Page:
Memoir is an interesting genre. The work is autobiographical, but the author chooses to emphasize a specific theme and/or focus on a shorter period of their life rather than telling their whole story. I enjoy reading memoirs and biographies, because I can learn about worlds that are completely different than mine without leaving earth. Sometimes I am tempted to covet their wealth and opportunity. At other times the character’s struggle and despair are such that I am reminded to be thankful for the eternal hope that I have.
One of my favorite popular authors is Ruth Reichl. When she shares stories from her past you can feel along with her. When she describes the aromas, flavors, and textures of an amazing meal you are as satisfied as if you had been sitting at the table with her.
Recipes are sprinkled through Reichl’s books. This morning I took inventory of the ones that are included in Tender at the Bone. A stew made from pork and tomatillos was especially interesting to me, because the bag of tomatillos from Produce Junction was larger than I had needed for a large batch of green sauce.
Ruth instructs the cook to prepare the stew on the stovetop. However, my Saturday plans wouldn’t allow me to babysit a simmering stew for two hours. Instead, after browning the pork and sauteeing the garlic and onions, I tossed everything into a crockpot.
Four hours later, we were home and ready for supper. My husband said the “juice” was good, but he isn’t so sure about the beans being included. I can’t say that the stew was amazing, but I can’t say that it is the recipe’s fault, either. When I cut the recipe in half some of the ratios didn’t quite match. Also, I don’t keep “dark beer” on hand, so my blackstrap molasses substitute certainly affected the flavor.
Categories: Books, Food and drink, Pork, stew
Tags: cilantro, garlic, Jalapeño, Memoir, onion, reading, recipes, Rice and Beans, Ruth Reichl, Sour Cream, stew, Tender at the Bone, The Swallow, Tomatillo, tomato
Summer is drawing to a close. Schools have started. Sunsets are coming more quickly. Since the state parks close at dark this means that the time for grilling at the park will soon pass as well.
Our church family enjoyed a few hours together this past weekend. Planning and organization was made a bit easier by the use of Mailchimp. With this internet tool, attendees are invited via email to R.S.V.P. and sign up for items to contribute to the event. When you visit the web page you are able to see which other guests have replied and what parts of the menu are already taken care of. Depending on how the host sets up the form you can choose to be general or specific about what you plan to contribute.
I signed up to bring a side dish. Other categories included designated fruit salad, and bags of chips, so I figured that they were looking for something more like a vegetable when they typed in “side dish”.
Southern Living had a recipe for Street Corn Salad that looked attractive with the variety of colors. The simplicity of preparation was also attractive, since there were only two steps to follow:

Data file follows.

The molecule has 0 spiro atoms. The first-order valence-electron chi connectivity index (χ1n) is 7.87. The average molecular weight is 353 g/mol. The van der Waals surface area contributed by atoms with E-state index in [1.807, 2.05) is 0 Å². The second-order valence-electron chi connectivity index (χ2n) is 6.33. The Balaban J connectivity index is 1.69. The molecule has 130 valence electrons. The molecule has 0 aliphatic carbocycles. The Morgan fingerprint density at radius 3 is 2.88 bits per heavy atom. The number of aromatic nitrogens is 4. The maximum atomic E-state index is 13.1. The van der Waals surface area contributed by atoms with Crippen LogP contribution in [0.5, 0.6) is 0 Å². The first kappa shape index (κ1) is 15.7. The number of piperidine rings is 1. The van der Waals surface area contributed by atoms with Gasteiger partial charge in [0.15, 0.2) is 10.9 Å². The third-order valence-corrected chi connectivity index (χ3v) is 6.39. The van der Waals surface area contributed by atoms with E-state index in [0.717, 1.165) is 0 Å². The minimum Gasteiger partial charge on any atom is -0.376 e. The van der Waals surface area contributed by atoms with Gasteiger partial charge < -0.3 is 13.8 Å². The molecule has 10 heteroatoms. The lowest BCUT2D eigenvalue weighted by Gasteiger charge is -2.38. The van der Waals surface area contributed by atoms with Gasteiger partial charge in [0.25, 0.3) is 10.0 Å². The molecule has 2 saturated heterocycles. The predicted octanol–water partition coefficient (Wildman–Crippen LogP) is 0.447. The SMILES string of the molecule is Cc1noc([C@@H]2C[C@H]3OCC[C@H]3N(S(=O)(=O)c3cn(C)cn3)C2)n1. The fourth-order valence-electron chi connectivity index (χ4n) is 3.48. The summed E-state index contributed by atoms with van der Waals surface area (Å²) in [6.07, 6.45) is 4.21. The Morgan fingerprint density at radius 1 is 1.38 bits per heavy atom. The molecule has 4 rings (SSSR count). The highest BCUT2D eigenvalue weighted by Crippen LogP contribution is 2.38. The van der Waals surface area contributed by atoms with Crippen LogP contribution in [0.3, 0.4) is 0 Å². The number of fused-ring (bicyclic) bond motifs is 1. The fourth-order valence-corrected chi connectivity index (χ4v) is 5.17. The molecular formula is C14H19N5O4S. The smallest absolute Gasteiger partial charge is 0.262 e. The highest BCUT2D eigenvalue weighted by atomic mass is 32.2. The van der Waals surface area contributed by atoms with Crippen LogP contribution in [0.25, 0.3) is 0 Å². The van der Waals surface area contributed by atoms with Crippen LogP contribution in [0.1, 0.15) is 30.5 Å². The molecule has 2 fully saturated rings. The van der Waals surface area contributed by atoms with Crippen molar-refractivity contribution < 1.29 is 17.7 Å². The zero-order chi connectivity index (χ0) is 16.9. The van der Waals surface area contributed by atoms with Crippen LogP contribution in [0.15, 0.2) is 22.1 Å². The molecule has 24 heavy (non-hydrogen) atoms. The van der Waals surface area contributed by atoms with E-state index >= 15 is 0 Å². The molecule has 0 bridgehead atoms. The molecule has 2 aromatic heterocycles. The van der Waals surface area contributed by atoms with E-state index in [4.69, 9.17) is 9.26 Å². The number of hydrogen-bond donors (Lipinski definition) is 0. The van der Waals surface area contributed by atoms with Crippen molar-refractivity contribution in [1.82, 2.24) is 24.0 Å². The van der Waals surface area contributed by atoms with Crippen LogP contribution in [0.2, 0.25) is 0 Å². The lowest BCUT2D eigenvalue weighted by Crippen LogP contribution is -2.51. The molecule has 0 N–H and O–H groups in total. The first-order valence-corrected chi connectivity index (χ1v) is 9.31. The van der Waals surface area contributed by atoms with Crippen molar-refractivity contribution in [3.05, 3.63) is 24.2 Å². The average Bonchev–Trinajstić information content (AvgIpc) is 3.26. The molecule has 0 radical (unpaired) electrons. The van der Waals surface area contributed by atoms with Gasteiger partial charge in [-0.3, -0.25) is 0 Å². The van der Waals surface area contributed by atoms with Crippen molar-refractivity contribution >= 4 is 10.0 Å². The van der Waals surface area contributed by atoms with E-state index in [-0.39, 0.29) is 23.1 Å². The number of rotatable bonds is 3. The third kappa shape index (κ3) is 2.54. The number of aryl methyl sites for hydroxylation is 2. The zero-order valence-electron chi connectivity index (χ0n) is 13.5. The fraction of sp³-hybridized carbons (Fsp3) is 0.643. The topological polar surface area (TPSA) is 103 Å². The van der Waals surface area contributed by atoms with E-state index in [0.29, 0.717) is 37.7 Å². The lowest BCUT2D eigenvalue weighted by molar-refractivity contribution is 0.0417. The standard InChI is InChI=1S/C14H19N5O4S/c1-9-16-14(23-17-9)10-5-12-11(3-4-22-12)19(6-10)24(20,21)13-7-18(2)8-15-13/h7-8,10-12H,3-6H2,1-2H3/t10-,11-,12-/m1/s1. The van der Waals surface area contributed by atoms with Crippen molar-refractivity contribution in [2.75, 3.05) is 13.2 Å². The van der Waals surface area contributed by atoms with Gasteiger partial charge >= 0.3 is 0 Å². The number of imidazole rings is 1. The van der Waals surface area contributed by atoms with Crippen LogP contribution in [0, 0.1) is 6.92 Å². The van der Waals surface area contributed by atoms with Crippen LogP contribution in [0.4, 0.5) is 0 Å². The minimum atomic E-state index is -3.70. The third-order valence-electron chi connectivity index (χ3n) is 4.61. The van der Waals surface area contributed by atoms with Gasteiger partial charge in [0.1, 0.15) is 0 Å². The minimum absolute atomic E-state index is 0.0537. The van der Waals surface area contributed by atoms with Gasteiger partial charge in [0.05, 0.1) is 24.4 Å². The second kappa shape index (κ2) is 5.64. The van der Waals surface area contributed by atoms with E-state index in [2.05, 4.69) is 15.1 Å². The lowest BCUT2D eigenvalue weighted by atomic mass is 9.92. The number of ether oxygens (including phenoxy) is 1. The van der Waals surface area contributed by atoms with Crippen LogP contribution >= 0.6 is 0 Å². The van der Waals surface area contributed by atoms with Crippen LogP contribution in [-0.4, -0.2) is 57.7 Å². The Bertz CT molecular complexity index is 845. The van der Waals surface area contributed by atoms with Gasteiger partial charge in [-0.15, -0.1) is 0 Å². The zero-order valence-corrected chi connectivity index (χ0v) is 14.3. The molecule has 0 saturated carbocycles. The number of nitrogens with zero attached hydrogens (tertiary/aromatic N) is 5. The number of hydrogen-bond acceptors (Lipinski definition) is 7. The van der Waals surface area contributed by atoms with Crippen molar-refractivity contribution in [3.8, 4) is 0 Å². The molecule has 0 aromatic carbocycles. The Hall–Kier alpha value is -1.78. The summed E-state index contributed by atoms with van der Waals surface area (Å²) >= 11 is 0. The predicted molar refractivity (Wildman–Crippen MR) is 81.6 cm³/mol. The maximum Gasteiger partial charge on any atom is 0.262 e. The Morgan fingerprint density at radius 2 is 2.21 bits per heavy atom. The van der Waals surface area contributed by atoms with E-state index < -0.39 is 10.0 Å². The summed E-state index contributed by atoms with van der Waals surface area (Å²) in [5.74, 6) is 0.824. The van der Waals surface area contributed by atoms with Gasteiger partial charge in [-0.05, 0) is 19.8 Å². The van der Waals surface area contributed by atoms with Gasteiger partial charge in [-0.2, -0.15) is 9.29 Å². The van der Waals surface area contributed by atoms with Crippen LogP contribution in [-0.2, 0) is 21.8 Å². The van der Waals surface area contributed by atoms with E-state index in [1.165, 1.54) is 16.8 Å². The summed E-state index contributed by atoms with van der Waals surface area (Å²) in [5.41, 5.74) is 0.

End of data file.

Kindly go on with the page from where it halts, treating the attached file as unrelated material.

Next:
- Combine first 4 ingredients; whisk in olive oil.
- Stir together corn, radishes, and tomatoes in a medium bowl. Gently stir in dressing; spoon mixture onto a serving platter, and sprinkle with cheese.
I made changes to the ingredients list in order to save money: eliminated the $1.99 radishes, used lemon juice instead of fresh limes, sea salt instead of kosher, thawed frozen corn instead of scraping kernels off the cob, substituted grape for cherry tomatoes, and used up the half container of feta cheese that was in my fridge instead of buying Cotija…should I even pretend it is the same recipe?
Here is my list of ingredients:
1/2 cup fresh cilantro, finely chopped
3 tablespoons lemon juice
1 teaspoon sea salt
1/2 teaspoon black pepper
2 tablespoons olive oil
2 – 1 lb. bags frozen corn, thawed
1 pint grape tomatoes, cut into halves
1/2 cup feta cheese, crumbled
Another cooking blog posted a recipe for a Peruvian Green Sauce and for grilled chicken skewers to go with it. We had leftover chicken from an evening at a state park, so I only had to prepare one of the recipes.
My husband wasn’t excited about my blending together ingredients for a different green sauce. He was more than content with the Mexican version made with tomatillo. However, the idea of a pesto-like green sauce fascinated me. Would basil and cilantro work well with parmesean and jalapeno?
Yes! Especially if you have some blandish chicken to dress up with a kicking hot sauce. And after a quick taste test, my husband agrees.
As always, I changed a few ingredients.
1 large jalapeno
1 medium-sized bunch of cilantro
¼ cup fresh basil leaves
2 tablespoons parmesan cheese
1 tablespoon chopped fresh ginger
1 teaspoon honey
1 T minced or chopped garlic
1 olive oil
juice of one fresh lime
½ cup mayonnaise
Puree all of the ingredients except the mayonnaise in a blender. Add the mayonnaise and run it again until the mixture is evenly combined.
Categories: Food and drink, Herbs and Spices, sauces & condiments
Tags: basil, cilantro, condiments, dressing, garlic, good with chicken, green sauce, hot sauce, lime, Parmesean, pesto, salsa